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Evidence-Based Complementary and Alternative Medicine
Volume 2017 (2017), Article ID 7517358, 10 pages
Research Article

Astragalus Granule Prevents Ca2+ Current Remodeling in Heart Failure by the Downregulation of CaMKII

1Dongfang Hospital, Beijing University of Chinese Medicine, Beijing 100078, China
2Beijing Hospital of Traditional Chinese Medicine, Capital Medical University, Beijing Institute of Traditional Chinese Medicine, Beijing 100010, China
3Department of Medicine, Institute of Molecular Cardiology, University of Louisville, Louisville, KY 40292, USA
4Experimental Research Center, China Academy of Chinese Medical Sciences, Beijing 100700, China
5College of Basic Medicine, Beijing University of Chinese Medicine, Beijing 100029, China

Correspondence should be addressed to Yibing Nong; ude.ellivsiuol@gnon.gnibiy and Qian Lin; moc.621@26naiqnil

Received 26 May 2017; Accepted 6 July 2017; Published 10 August 2017

Academic Editor: Manel Santafe

Copyright © 2017 Sinai Li et al. This is an open access article distributed under the Creative Commons Attribution License, which permits unrestricted use, distribution, and reproduction in any medium, provided the original work is properly cited.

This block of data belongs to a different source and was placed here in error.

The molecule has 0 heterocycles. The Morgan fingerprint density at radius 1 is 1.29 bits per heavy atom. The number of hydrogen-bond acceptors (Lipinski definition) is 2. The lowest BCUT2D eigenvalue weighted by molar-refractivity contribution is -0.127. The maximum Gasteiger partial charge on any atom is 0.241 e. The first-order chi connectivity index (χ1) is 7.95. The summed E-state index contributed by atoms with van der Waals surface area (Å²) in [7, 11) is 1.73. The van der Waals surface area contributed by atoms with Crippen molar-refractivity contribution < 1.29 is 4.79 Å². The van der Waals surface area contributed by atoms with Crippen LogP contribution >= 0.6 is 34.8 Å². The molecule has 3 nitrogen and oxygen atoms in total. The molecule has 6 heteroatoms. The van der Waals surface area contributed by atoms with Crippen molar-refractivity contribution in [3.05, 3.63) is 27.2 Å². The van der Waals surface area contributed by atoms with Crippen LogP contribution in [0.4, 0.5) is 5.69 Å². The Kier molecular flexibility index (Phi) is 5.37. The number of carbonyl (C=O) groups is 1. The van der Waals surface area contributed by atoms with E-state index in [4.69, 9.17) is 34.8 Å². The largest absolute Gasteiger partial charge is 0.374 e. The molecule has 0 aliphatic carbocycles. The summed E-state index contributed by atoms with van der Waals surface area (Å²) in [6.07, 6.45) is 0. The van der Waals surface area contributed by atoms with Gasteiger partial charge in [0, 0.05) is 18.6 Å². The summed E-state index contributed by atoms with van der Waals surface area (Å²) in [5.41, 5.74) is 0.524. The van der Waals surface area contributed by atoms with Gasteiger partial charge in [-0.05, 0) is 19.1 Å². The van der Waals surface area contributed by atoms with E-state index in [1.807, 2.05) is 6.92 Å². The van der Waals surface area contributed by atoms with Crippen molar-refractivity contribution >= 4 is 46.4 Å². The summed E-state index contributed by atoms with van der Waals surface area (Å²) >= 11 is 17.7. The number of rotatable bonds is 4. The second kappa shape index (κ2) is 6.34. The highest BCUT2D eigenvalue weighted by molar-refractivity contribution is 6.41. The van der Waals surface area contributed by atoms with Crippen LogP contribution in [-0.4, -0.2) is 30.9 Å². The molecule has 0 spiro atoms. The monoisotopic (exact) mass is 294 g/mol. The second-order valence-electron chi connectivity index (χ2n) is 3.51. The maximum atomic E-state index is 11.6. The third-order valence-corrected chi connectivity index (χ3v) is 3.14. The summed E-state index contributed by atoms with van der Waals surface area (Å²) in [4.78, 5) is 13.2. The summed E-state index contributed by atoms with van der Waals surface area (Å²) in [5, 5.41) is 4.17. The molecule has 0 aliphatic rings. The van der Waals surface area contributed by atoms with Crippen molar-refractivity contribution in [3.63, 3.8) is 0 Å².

Background. Astragalus was broadly used for treating heart failure (HF) and arrhythmias in East Asia for thousands of years. Astragalus granule (AG), extracted from Astragalus, shows beneficial effect on the treatment of HF in clinical research. We hypothesized that administration of AG prevents the remodeling of L-type Ca2+ current () in HF mice by the downregulation of Ca2+/calmodulin-dependent protein kinase II (CaMKII). Methods. HF mice were induced by thoracic aortic constriction (TAC). After 4 weeks of AG treatment, cardiac function and QT interval were evaluated. Single cardiac ventricular myocyte was then isolated and whole-cell patch clamp was used to record action potential (AP) and . The expressions of L-type calcium channel alpha 1C subunit (Cav1.2), CaMKII, and phosphorylated protein kinase A (p-PKA) were examined by western blot. Results. The failing heart manifested distinct electrical remodeling including prolonged repolarization time and altered kinetics. AG treatment attenuated this electrical remodeling, supported by AG-related shortened repolarization time, decreased peak , accelerated inactivation, and positive frequency-dependent facilitation. In addition, AG treatment suppressed the overexpression of CaMKII, but not p-PKA, in the failing heart. Conclusion. AG treatment protected the failing heart against electrical remodeling and remodeling by downregulating CaMKII.